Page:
Thursday, May 24, 2012

Letting go - parents and kids

I was cleaning the other day and ran across two journals I had started when my children were young. I had intended to write down memorable things they said and did as they grew up, but I didn’t get very far. Not surprisingly, “life” intervened and I had made only a few entries in each notebook. But one item caught my eye. My eldest daughter had told me, “I want to be poor when I grow up so I can live with you.”

I’m flattered she had loved me so much.  Out of curiosity, I decided to test her to see how she felt about this today. But I posed the question a little differently. “If I’m poor when I retire,” I asked, “how would you feel if I lived with you?” “Well,” she hesitated, “if you absolutely have nowhere else to go, I suppose you’d have to.”

What happened to my loving, trusting little girl? What a difference a few years make!

When kids are young, they can’t imagine life without their parents. When I was young, I thought children died when their parents did. I obviously hadn’t thought this through, but that didn’t matter.  I had no concept of myself independent of them. We were completely symbiotic: if they die, I die. It did occur to me that, by this logic, if they died “tomorrow,” I would never grow up. This puzzled but did not worry me. I thought that’s just how things are.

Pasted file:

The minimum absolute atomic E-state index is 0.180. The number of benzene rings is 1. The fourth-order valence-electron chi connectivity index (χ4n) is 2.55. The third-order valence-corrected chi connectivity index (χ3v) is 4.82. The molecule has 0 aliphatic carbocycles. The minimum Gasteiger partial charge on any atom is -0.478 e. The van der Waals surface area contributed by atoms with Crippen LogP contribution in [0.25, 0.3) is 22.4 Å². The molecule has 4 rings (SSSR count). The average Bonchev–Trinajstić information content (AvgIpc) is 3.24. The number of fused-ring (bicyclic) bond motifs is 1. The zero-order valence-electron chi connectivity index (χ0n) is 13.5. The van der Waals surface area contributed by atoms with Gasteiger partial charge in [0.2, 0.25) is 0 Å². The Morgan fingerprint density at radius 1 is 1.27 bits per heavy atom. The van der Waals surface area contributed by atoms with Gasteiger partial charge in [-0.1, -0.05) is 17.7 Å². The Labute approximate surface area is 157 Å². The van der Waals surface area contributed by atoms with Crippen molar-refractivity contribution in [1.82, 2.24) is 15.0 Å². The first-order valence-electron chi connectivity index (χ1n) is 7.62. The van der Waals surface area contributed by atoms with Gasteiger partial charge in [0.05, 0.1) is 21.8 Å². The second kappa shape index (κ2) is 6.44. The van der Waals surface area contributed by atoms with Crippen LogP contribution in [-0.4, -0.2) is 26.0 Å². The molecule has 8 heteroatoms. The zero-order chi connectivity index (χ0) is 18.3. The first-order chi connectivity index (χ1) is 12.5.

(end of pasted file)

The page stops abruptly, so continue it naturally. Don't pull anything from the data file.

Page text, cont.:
But my parents did not die, hence my ability to write this post! It’s the paradox of parenting:  you want your children to love you, and to some extent, need you, but it’s your job to teach them to live without you. The truest act of love is to drive your children away! Maybe that’s why my parents gave each of their children a suitcase as a high school graduation gift.

As my daughter intrinsically knew, parents and adult children in Sweden and in the United States do not live together unless they have to. So she needed the excuse of poverty to continue to live with me as an adult. She did not yet know she can have both self-reliance and a live-in mom, if she wants.

But now she does, and she’s no longer as keen on the mom part. Paradoxically, the better I do my job as a parent, the less my children need me. Yet, the more I need them.

I’ll miss her when she moves on. But maybe she’ll miss me, just a little, too.

© 2012 Kvick Thoughts. All rights reserved. 

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